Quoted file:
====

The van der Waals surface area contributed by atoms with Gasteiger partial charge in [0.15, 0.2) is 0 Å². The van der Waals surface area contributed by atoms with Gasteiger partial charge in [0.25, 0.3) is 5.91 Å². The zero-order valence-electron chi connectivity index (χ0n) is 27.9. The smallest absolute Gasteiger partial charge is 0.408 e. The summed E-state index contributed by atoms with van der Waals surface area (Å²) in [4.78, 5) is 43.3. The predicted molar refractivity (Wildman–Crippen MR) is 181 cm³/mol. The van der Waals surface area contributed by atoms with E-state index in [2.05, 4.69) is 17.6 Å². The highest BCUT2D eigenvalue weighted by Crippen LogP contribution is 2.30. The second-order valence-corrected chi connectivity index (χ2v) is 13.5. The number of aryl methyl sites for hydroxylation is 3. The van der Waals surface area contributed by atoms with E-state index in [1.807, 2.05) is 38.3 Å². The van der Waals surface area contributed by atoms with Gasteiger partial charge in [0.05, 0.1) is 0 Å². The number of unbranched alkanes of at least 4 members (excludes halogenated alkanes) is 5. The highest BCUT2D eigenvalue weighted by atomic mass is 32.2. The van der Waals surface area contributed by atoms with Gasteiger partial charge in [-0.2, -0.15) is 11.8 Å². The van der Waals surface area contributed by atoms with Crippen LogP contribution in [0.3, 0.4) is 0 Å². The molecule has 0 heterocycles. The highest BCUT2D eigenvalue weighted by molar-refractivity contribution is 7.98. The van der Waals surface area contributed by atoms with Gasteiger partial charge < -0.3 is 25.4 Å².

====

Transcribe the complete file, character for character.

The van der Waals surface area contributed by atoms with Gasteiger partial charge in [0.15, 0.2) is 0 Å². The van der Waals surface area contributed by atoms with Gasteiger partial charge in [0.25, 0.3) is 5.91 Å². The zero-order valence-electron chi connectivity index (χ0n) is 27.9. The smallest absolute Gasteiger partial charge is 0.408 e. The summed E-state index contributed by atoms with van der Waals surface area (Å²) in [4.78, 5) is 43.3. The predicted molar refractivity (Wildman–Crippen MR) is 181 cm³/mol. The van der Waals surface area contributed by atoms with E-state index in [2.05, 4.69) is 17.6 Å². The highest BCUT2D eigenvalue weighted by Crippen LogP contribution is 2.30. The second-order valence-corrected chi connectivity index (χ2v) is 13.5. The number of aryl methyl sites for hydroxylation is 3. The van der Waals surface area contributed by atoms with E-state index in [1.807, 2.05) is 38.3 Å². The van der Waals surface area contributed by atoms with Gasteiger partial charge in [0.05, 0.1) is 0 Å². The number of unbranched alkanes of at least 4 members (excludes halogenated alkanes) is 5. The highest BCUT2D eigenvalue weighted by atomic mass is 32.2. The van der Waals surface area contributed by atoms with Gasteiger partial charge in [-0.2, -0.15) is 11.8 Å². The van der Waals surface area contributed by atoms with Crippen LogP contribution in [0.3, 0.4) is 0 Å². The molecule has 0 heterocycles. The highest BCUT2D eigenvalue weighted by molar-refractivity contribution is 7.98. The van der Waals surface area contributed by atoms with Gasteiger partial charge < -0.3 is 25.4 Å².